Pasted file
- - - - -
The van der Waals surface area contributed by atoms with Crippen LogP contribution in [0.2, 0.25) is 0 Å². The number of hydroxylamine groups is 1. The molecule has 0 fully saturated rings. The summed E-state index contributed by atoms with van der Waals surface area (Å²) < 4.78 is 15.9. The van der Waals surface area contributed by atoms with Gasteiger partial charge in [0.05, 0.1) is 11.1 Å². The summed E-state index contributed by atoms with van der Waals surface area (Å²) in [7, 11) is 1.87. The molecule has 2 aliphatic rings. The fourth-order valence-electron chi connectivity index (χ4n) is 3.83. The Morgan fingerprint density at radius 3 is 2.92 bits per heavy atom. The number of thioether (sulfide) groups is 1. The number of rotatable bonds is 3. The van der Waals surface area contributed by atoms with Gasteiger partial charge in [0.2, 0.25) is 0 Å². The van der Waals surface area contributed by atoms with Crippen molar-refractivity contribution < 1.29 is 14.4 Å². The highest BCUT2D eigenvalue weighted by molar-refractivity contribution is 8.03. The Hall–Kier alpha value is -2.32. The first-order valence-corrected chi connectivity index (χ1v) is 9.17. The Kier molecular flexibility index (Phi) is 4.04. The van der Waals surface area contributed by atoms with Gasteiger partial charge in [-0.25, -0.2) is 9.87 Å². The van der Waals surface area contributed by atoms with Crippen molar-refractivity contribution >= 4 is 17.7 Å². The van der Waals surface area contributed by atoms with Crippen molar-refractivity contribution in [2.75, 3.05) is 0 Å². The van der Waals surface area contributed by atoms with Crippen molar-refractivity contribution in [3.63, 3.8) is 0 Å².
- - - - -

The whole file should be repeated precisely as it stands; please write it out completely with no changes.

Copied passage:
The van der Waals surface area contributed by atoms with Crippen LogP contribution in [0.2, 0.25) is 0 Å². The number of hydroxylamine groups is 1. The molecule has 0 fully saturated rings. The summed E-state index contributed by atoms with van der Waals surface area (Å²) < 4.78 is 15.9. The van der Waals surface area contributed by atoms with Gasteiger partial charge in [0.05, 0.1) is 11.1 Å². The summed E-state index contributed by atoms with van der Waals surface area (Å²) in [7, 11) is 1.87. The molecule has 2 aliphatic rings. The fourth-order valence-electron chi connectivity index (χ4n) is 3.83. The Morgan fingerprint density at radius 3 is 2.92 bits per heavy atom. The number of thioether (sulfide) groups is 1. The number of rotatable bonds is 3. The van der Waals surface area contributed by atoms with Gasteiger partial charge in [0.2, 0.25) is 0 Å². The van der Waals surface area contributed by atoms with Crippen molar-refractivity contribution < 1.29 is 14.4 Å². The highest BCUT2D eigenvalue weighted by molar-refractivity contribution is 8.03. The Hall–Kier alpha value is -2.32. The first-order valence-corrected chi connectivity index (χ1v) is 9.17. The Kier molecular flexibility index (Phi) is 4.04. The van der Waals surface area contributed by atoms with Gasteiger partial charge in [-0.25, -0.2) is 9.87 Å². The van der Waals surface area contributed by atoms with Crippen molar-refractivity contribution >= 4 is 17.7 Å². The van der Waals surface area contributed by atoms with Crippen molar-refractivity contribution in [2.75, 3.05) is 0 Å². The van der Waals surface area contributed by atoms with Crippen molar-refractivity contribution in [3.63, 3.8) is 0 Å².